Lsos: Do you really have that large gap between the pump base plate and the fixed plate, as shown in your diagram? If so, it is a weak connection. If you do not have this gap, then why did you draw it with a gap? If there is no gap, then local moment on each bolt is generally insignificant. Please let us know.

8. Oct 3, 2011

### Lsos

Travis_King, I think I'm understanding it better now.

Basically, my situation is a combiantion of the two following scenarios:

1.

2.

In the first scenario, the load simply gets split evenly betwen the two beams, and the distance between them doesn't help anything. However, in the second scenario the distance DOES help out. Alot. Essentially, the distance between the beams minimizes the effect of the second scenario. Is this correct?

Is this correct?

Normally the gap doesn't exist because the pump is bolted to the base plate (flange). However, the idea was to have a couple sliding pins to help guide the pump during installation and removal, which is the situation I'm trying to illustratate. I wanted to do some calculations to figure out how long the pins can be and how many need to be used.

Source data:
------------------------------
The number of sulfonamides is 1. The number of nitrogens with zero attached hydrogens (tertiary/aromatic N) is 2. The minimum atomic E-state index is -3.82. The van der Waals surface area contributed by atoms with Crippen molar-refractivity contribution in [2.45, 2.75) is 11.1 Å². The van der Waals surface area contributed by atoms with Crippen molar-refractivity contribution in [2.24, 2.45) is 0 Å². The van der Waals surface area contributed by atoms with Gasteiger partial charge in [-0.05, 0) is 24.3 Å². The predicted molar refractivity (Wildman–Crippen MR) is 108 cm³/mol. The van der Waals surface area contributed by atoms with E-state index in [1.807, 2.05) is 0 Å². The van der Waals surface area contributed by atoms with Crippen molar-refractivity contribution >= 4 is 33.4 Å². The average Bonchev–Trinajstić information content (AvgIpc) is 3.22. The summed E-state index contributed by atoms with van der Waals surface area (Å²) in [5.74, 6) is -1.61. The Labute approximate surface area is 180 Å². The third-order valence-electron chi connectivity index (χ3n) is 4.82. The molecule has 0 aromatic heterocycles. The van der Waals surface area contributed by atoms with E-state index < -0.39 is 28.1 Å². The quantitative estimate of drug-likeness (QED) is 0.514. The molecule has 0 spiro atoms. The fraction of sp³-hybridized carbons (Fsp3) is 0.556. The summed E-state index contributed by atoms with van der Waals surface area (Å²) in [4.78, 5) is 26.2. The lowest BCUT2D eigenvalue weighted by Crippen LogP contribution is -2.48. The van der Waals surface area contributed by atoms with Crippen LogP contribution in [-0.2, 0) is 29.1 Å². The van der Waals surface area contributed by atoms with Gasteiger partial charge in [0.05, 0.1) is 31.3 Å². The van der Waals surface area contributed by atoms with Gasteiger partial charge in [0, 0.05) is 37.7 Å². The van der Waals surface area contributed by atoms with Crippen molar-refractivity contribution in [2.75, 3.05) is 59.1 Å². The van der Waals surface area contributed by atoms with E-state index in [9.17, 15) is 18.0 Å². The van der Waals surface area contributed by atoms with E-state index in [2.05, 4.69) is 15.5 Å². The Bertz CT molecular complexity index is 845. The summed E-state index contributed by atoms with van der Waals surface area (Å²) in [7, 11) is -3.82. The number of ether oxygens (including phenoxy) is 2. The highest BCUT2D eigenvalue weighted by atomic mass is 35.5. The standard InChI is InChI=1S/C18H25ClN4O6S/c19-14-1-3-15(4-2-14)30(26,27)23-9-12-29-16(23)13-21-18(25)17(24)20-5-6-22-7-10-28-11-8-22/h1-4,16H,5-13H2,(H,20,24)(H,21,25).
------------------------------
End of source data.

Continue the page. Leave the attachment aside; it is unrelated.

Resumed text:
9. Oct 3, 2011

### Nihilist

Maybe not a perfect mathematical model but I would find where the approximate center of mass in the pump is, take this dimension and find the moment from the end of the beam then use this to calculate deflection. Dividing the load by the number of beams.

10. Oct 5, 2011

### nvn

Lsos: Do you mean the pump base plate bolt holes are vertically slotted, and the pump slides up and down, vertically, in your diagram, in which case there is no gap between the pump base plate and the fixed plate? Or do you mean the pump is completely free to slide left and right in your diagram, in which case it is not really bolted to the fixed plate?

11. Oct 5, 2011

### Lsos

Is the bolded part true? I was thinking that this component of the load is NOT divided by two, because the distance between the beams works to their advantage.